Category: HealthVault

Portland OpenID looking healthy: Vidoop authentication for Microsoft HealthVault

VidoopPortland-based Vidoop—the OpenID provider that allows users to login more securely without using a password—has just announced that their authentication will be used by Microsoft HealthVault, the online health information storage and Personal Health Record product from our neighbors to the north.

“Our objective is to give our customers choice and make their Web experience easier, while helping them safeguard their privacy,” said George Scriban, senior product manager, Health Solutions Group, Microsoft. “We’re happy to be working with Vidoop to give HealthVault users the option of using their log-in and authentication solutions with their HealthVault account.”

Not only is this good news for Vidoop, it’s good news for OpenID. What’s more (and near and dear to our hearts), it’s good for Portland, as Vidoop joins Portland’s other OpenID juggernaut, JanRain, as an option for HealthVault logins.

Microsoft HealthVault allows individuals to store health information from many sources in one location, so that it’s always organized and available. HealthVault is working with doctors, hospitals, employers, pharmacies, insurance providers and manufacturers of health devices—blood pressure monitors, heart rate monitors and more—to make it easy for consumers to add information electronically to HealthVault records.

Vidoop’s ImageShield—which allows users to login based on information contained in a series of images—will ensure that individuals have secure access to these records without the issues generally associated with password-based security.

“The weakest point in Internet security is the front line – where users log-in – but with strong authentication the front line can become the strongest point,” said Scott Kveton, Vidoop’s vice president of Engineering.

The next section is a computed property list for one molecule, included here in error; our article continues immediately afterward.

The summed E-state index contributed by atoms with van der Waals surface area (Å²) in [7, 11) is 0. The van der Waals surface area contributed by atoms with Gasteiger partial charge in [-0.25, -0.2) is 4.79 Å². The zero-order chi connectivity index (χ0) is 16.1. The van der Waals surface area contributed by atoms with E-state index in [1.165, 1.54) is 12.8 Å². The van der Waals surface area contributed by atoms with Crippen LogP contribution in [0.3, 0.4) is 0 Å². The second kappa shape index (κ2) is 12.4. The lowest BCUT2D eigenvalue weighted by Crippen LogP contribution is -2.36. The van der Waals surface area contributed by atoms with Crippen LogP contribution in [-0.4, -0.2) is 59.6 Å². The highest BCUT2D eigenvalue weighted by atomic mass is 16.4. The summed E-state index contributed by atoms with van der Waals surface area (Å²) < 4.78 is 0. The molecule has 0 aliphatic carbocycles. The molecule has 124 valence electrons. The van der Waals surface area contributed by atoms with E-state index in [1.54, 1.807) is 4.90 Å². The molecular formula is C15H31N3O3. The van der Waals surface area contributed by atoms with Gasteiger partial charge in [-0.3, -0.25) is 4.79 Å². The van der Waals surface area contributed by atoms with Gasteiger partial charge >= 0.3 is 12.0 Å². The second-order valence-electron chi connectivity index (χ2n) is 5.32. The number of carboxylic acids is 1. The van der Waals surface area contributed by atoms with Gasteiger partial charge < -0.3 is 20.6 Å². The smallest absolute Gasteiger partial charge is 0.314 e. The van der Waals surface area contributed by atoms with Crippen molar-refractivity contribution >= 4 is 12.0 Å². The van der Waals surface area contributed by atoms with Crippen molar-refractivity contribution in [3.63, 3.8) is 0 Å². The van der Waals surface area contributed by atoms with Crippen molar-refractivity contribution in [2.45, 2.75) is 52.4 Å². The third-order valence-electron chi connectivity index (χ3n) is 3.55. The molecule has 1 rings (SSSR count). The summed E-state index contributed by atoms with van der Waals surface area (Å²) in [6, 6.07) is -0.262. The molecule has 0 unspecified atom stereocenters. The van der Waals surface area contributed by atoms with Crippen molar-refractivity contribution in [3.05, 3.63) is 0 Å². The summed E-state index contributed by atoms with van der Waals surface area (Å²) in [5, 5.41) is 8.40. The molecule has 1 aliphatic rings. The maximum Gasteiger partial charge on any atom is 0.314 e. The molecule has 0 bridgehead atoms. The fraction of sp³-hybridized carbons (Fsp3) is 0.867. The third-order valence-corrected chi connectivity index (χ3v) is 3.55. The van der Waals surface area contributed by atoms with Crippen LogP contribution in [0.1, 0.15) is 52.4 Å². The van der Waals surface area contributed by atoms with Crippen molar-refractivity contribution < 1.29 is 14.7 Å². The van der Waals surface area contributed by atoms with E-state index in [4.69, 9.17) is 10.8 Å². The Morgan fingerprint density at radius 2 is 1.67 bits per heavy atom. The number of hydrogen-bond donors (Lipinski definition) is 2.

For more on Microsoft’s consumer health solution, visit Microsoft HealthVault. For details on OpenID and ImageShield, visit Vidoop.

JanRain OpenID could be the key to your health (vault)

myOpenIDIn June, that little software company to the north of us, Microsoft, made news by allowing OpenID logins to its Microsoft Health Vault product.

Problem was—as TechCrunch noted—only two OpenID relying parties were allowed to play:

Over 16 months after first declaring its support for the OpenID authentication platform, Microsoft has finally implemented it for the first time, allowing for OpenID logins on its Health Vault medical site. Unfortunately, Health Vault will only support authentication from two OpenID providers: Trustbearer and Verisign. Whatever happened to the Open in OpenID?

But now, Microsoft has decided to increase the number of relying parties by 50%. To three.

So who was the lucky relying party who made it through the door? Portland-based JanRain‘s myOpenID.

A number of folks—me among them—are surprised it’s taken Microsoft this long to add another relying party. And it seems like the list is still missing a few other obvious and highly secure choices.

But myOpenID is a great place to start:

JanRain’s myOpenID service, the first and most popular independent OpenID service on the Internet, provides consumers with a free, fully featured, reliable, and secure solution for managing their personal online identity. Every myOpenID user receives several choices for secure authentication beyond password. These enhanced security options include: Microsoft InfoCard, Client Certificate, or Phone-based two factor authentication.

For more information on the personal health record service, visit Microsoft Health Vault. For more on JanRain and its OpenID solutions, visit JanRain or myOpenID.

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